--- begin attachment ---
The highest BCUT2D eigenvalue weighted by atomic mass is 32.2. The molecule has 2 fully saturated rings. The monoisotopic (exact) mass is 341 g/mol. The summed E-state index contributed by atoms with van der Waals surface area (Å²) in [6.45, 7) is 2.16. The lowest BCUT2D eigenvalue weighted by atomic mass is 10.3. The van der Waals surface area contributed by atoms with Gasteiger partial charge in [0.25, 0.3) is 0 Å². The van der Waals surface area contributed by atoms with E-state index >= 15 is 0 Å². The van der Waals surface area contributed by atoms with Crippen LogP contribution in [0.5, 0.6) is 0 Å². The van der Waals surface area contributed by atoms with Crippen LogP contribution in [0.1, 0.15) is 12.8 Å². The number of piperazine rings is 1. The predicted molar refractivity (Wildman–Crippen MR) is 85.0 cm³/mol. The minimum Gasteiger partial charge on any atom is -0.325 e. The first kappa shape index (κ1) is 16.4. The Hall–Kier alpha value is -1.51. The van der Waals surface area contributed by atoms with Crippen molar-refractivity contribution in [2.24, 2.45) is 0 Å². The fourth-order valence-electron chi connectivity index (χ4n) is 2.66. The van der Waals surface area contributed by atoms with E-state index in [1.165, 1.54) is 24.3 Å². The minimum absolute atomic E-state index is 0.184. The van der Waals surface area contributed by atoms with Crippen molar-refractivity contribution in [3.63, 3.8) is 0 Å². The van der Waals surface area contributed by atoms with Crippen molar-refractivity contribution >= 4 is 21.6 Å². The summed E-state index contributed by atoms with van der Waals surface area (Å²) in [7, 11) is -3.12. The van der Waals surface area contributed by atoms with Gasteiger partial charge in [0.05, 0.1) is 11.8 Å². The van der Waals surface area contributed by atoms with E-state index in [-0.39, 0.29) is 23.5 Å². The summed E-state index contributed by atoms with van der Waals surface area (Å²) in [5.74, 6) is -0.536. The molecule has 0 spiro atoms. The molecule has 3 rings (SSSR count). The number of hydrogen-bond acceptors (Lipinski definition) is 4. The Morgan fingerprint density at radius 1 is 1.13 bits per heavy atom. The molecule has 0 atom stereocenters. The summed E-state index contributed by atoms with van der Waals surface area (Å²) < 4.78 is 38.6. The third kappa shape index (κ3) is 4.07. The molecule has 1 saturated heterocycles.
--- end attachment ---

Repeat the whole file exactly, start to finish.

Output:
The highest BCUT2D eigenvalue weighted by atomic mass is 32.2. The molecule has 2 fully saturated rings. The monoisotopic (exact) mass is 341 g/mol. The summed E-state index contributed by atoms with van der Waals surface area (Å²) in [6.45, 7) is 2.16. The lowest BCUT2D eigenvalue weighted by atomic mass is 10.3. The van der Waals surface area contributed by atoms with Gasteiger partial charge in [0.25, 0.3) is 0 Å². The van der Waals surface area contributed by atoms with E-state index >= 15 is 0 Å². The van der Waals surface area contributed by atoms with Crippen LogP contribution in [0.5, 0.6) is 0 Å². The van der Waals surface area contributed by atoms with Crippen LogP contribution in [0.1, 0.15) is 12.8 Å². The number of piperazine rings is 1. The predicted molar refractivity (Wildman–Crippen MR) is 85.0 cm³/mol. The minimum Gasteiger partial charge on any atom is -0.325 e. The first kappa shape index (κ1) is 16.4. The Hall–Kier alpha value is -1.51. The van der Waals surface area contributed by atoms with Crippen molar-refractivity contribution in [2.24, 2.45) is 0 Å². The fourth-order valence-electron chi connectivity index (χ4n) is 2.66. The van der Waals surface area contributed by atoms with E-state index in [1.165, 1.54) is 24.3 Å². The minimum absolute atomic E-state index is 0.184. The van der Waals surface area contributed by atoms with Crippen molar-refractivity contribution in [3.63, 3.8) is 0 Å². The van der Waals surface area contributed by atoms with Crippen molar-refractivity contribution >= 4 is 21.6 Å². The summed E-state index contributed by atoms with van der Waals surface area (Å²) in [7, 11) is -3.12. The van der Waals surface area contributed by atoms with Gasteiger partial charge in [0.05, 0.1) is 11.8 Å². The van der Waals surface area contributed by atoms with E-state index in [-0.39, 0.29) is 23.5 Å². The summed E-state index contributed by atoms with van der Waals surface area (Å²) in [5.74, 6) is -0.536. The molecule has 0 spiro atoms. The molecule has 3 rings (SSSR count). The number of hydrogen-bond acceptors (Lipinski definition) is 4. The Morgan fingerprint density at radius 1 is 1.13 bits per heavy atom. The molecule has 0 atom stereocenters. The summed E-state index contributed by atoms with van der Waals surface area (Å²) < 4.78 is 38.6. The third kappa shape index (κ3) is 4.07. The molecule has 1 saturated heterocycles.